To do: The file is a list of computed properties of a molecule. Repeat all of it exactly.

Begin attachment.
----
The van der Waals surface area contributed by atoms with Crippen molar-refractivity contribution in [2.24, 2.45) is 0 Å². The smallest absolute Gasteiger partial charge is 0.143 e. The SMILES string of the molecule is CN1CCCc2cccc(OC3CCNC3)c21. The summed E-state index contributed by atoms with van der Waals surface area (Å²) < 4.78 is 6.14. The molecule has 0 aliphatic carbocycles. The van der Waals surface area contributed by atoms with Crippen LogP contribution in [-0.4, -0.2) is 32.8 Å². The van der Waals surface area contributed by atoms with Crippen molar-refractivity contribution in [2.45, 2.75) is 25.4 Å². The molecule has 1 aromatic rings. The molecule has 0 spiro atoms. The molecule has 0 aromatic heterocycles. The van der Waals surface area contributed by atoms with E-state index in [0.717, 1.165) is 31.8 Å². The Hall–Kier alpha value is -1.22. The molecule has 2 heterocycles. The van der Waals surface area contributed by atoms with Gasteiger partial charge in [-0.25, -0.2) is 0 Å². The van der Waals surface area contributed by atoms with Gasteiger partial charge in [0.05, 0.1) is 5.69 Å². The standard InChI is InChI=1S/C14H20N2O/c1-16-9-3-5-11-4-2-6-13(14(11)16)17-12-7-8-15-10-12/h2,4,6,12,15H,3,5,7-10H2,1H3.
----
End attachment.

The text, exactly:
The van der Waals surface area contributed by atoms with Crippen molar-refractivity contribution in [2.24, 2.45) is 0 Å². The smallest absolute Gasteiger partial charge is 0.143 e. The SMILES string of the molecule is CN1CCCc2cccc(OC3CCNC3)c21. The summed E-state index contributed by atoms with van der Waals surface area (Å²) < 4.78 is 6.14. The molecule has 0 aliphatic carbocycles. The van der Waals surface area contributed by atoms with Crippen LogP contribution in [-0.4, -0.2) is 32.8 Å². The van der Waals surface area contributed by atoms with Crippen molar-refractivity contribution in [2.45, 2.75) is 25.4 Å². The molecule has 1 aromatic rings. The molecule has 0 spiro atoms. The molecule has 0 aromatic heterocycles. The van der Waals surface area contributed by atoms with E-state index in [0.717, 1.165) is 31.8 Å². The Hall–Kier alpha value is -1.22. The molecule has 2 heterocycles. The van der Waals surface area contributed by atoms with Gasteiger partial charge in [-0.25, -0.2) is 0 Å². The van der Waals surface area contributed by atoms with Gasteiger partial charge in [0.05, 0.1) is 5.69 Å². The standard InChI is InChI=1S/C14H20N2O/c1-16-9-3-5-11-4-2-6-13(14(11)16)17-12-7-8-15-10-12/h2,4,6,12,15H,3,5,7-10H2,1H3.